Let’s Dance Together
I heard a fascinating NPR piece about an integrated prom in Charleston, Mississippi. The Charleston high school has had segregated proms since it was forced to integrate. This year, with influence and financial backing from Morgan Freeman and the right school board, the school put on an “integrated prom”. I know that segregation still occurs, but I didn’t realize that we could have such explicit and unbridled remnants of Jim Crow segregation in a government institution
Although the school had an integrated prom there were still parents who decided that they wanted a “White” prom. In an interview a White student was at a meeting for the White prom, where she heard a mother say, “I don’t want any of those niggers rubbing up against my daughter” (what a historically loaded statement).
What I found most stimulating about this piece is the attitude of the students. Some of the children that attended the prom had to go against their parents wishes. And most students really didn’t think much about the fact that they were going to be prom with people of a different race. They went to school with them and played sports with them, what was the difference?
However, there was an interesting element in the comments of the White students. Now, this was by no means a statistically representative sample, but the White students that were interviewed didn’t voice that they had felt any regret for having a segregated prom or that there was something wrong with a segregated prom.
At first, I assumed that this was a “White privilege” issue. The parents driving the segregated prom were the White parents and White students were not the ones being systematically excluded, Black students were. White students wanted to have an integrated prom because it just made sense because everything else at school was integrated. Conversely, the Black students benefited from the prom because it was a method of regaining their personhood and their worth.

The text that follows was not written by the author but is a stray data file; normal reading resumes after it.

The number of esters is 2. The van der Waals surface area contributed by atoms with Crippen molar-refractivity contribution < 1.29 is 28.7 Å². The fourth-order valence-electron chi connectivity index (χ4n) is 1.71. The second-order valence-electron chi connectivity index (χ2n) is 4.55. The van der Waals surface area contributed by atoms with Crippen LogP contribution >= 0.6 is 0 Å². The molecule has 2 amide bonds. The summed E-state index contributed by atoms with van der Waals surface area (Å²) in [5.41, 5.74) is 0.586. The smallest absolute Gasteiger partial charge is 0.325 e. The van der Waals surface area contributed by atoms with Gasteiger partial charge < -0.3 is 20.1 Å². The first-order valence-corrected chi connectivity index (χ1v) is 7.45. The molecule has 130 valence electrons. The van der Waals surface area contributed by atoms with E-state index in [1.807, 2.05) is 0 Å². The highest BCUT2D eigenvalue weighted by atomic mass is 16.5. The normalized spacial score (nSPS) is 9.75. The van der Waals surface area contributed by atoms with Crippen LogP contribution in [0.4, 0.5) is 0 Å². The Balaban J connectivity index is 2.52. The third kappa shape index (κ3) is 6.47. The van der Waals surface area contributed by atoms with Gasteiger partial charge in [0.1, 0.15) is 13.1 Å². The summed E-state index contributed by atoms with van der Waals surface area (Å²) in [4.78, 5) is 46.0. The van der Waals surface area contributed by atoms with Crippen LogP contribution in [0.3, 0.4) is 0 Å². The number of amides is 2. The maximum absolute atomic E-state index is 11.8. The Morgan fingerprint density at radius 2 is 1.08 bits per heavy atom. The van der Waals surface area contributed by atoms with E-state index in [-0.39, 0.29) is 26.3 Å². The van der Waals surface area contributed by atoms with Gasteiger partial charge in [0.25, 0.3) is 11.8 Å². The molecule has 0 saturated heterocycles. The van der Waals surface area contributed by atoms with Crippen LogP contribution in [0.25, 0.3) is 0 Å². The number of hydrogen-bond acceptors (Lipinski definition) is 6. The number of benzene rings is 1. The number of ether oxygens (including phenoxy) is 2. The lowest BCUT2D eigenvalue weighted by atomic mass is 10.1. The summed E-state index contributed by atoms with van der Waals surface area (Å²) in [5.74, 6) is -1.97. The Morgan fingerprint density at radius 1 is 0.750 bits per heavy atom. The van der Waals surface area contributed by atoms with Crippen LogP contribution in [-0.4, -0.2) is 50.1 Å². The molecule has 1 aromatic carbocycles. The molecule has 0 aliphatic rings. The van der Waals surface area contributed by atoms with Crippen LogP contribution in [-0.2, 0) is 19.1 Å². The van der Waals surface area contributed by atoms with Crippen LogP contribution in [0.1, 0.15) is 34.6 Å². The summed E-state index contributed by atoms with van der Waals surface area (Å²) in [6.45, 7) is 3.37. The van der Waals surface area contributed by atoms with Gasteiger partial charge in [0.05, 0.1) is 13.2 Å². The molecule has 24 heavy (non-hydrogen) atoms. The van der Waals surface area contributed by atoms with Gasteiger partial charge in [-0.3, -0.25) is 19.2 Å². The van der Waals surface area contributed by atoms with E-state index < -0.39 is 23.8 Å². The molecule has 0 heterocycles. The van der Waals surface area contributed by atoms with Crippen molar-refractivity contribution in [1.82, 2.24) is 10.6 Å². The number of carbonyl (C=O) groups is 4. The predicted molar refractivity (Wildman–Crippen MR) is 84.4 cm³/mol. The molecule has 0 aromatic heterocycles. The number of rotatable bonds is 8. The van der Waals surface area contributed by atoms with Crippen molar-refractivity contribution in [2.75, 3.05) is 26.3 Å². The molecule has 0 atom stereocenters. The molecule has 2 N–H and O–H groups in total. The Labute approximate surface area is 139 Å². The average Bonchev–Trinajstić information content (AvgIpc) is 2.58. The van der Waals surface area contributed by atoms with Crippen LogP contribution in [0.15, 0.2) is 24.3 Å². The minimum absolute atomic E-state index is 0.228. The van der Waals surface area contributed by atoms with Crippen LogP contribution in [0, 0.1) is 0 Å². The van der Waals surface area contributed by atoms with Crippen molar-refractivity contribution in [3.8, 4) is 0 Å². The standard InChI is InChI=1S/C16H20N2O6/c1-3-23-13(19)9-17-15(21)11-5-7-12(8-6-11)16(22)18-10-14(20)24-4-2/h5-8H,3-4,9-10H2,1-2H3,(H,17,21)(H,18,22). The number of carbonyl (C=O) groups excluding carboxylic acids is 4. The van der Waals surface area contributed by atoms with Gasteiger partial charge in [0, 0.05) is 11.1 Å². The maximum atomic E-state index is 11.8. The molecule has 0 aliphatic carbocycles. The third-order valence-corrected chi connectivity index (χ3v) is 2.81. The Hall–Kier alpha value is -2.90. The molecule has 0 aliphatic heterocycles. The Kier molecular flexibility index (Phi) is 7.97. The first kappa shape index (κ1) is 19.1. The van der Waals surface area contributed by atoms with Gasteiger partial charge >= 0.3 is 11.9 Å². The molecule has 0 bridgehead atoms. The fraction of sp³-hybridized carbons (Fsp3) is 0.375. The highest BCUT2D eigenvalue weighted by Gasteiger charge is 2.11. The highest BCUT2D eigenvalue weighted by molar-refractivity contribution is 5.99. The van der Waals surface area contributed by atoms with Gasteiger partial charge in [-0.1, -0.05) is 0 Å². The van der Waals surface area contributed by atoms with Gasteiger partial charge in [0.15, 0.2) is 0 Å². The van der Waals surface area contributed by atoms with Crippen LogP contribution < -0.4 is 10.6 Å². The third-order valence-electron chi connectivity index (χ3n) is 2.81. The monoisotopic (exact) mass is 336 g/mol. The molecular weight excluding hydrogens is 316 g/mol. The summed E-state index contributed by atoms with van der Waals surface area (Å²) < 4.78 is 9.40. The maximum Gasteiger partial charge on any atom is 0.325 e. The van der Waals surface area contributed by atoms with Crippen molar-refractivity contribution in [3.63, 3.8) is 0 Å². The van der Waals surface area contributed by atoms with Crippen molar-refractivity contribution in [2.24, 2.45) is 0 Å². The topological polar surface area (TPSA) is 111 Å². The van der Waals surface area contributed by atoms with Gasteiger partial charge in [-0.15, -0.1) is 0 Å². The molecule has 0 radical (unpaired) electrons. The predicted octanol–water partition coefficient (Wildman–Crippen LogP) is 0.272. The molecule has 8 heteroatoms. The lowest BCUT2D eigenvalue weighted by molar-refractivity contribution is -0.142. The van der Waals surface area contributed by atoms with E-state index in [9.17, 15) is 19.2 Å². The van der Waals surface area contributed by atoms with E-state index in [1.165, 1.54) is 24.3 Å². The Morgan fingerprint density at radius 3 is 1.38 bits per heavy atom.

I still believe this to be true, but it also seemed the Black students that were interviewed had fallen in into the “that is just the way it is attitude”. They accepted segregation because that was the context that they understood and even though there were negative ramifications, they were buried underneath the normalcy of segregation.
The change that occurred was not because individuals stood up and said that something was wrong (the Whites were indifferent and the Blacks were entrenched), but because there was a systematic, institutional change. We often – especially in the evangelical Christian world – underestimate the value of institutional change. We concentrate so much on individual reconciliation. But individual reconciliation can be prohibited by the way the system is set up.
Reconciliation is two sided. This integrated prom at Charleston High School will not, by itself, spark reconciliation in the city as a whole. But changing the system gives individuals the opportunity to personally reconcile with one another. These to elements together are what cause real change.